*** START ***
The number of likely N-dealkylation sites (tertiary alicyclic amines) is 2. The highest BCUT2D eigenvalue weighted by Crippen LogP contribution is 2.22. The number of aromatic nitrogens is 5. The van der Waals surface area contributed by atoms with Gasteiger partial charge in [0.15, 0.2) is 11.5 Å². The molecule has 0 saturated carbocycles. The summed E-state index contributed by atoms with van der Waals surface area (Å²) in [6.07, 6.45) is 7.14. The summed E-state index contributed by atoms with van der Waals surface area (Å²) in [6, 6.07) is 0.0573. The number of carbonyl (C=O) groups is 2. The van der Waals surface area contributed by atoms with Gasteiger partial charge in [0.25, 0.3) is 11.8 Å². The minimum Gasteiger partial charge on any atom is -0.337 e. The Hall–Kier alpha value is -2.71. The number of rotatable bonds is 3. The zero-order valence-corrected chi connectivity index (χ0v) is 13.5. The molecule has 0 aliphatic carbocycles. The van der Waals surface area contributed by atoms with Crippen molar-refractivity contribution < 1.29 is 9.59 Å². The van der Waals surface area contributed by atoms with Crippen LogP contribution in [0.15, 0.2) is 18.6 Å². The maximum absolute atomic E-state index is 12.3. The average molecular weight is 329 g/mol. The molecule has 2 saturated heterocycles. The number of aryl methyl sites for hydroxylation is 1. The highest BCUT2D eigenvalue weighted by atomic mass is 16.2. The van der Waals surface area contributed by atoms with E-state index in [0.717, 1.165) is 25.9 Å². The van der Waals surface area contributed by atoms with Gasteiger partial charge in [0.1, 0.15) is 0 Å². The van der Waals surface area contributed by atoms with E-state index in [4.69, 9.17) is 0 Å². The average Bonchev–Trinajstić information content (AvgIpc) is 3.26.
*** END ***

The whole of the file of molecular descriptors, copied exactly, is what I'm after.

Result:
The number of likely N-dealkylation sites (tertiary alicyclic amines) is 2. The highest BCUT2D eigenvalue weighted by Crippen LogP contribution is 2.22. The number of aromatic nitrogens is 5. The van der Waals surface area contributed by atoms with Gasteiger partial charge in [0.15, 0.2) is 11.5 Å². The molecule has 0 saturated carbocycles. The summed E-state index contributed by atoms with van der Waals surface area (Å²) in [6.07, 6.45) is 7.14. The summed E-state index contributed by atoms with van der Waals surface area (Å²) in [6, 6.07) is 0.0573. The number of carbonyl (C=O) groups is 2. The van der Waals surface area contributed by atoms with Gasteiger partial charge in [0.25, 0.3) is 11.8 Å². The minimum Gasteiger partial charge on any atom is -0.337 e. The Hall–Kier alpha value is -2.71. The number of rotatable bonds is 3. The zero-order valence-corrected chi connectivity index (χ0v) is 13.5. The molecule has 0 aliphatic carbocycles. The van der Waals surface area contributed by atoms with Crippen molar-refractivity contribution < 1.29 is 9.59 Å². The van der Waals surface area contributed by atoms with Crippen LogP contribution in [0.15, 0.2) is 18.6 Å². The maximum absolute atomic E-state index is 12.3. The average molecular weight is 329 g/mol. The molecule has 2 saturated heterocycles. The number of aryl methyl sites for hydroxylation is 1. The highest BCUT2D eigenvalue weighted by atomic mass is 16.2. The van der Waals surface area contributed by atoms with E-state index in [0.717, 1.165) is 25.9 Å². The van der Waals surface area contributed by atoms with Gasteiger partial charge in [0.1, 0.15) is 0 Å². The van der Waals surface area contributed by atoms with E-state index in [4.69, 9.17) is 0 Å². The average Bonchev–Trinajstić information content (AvgIpc) is 3.26.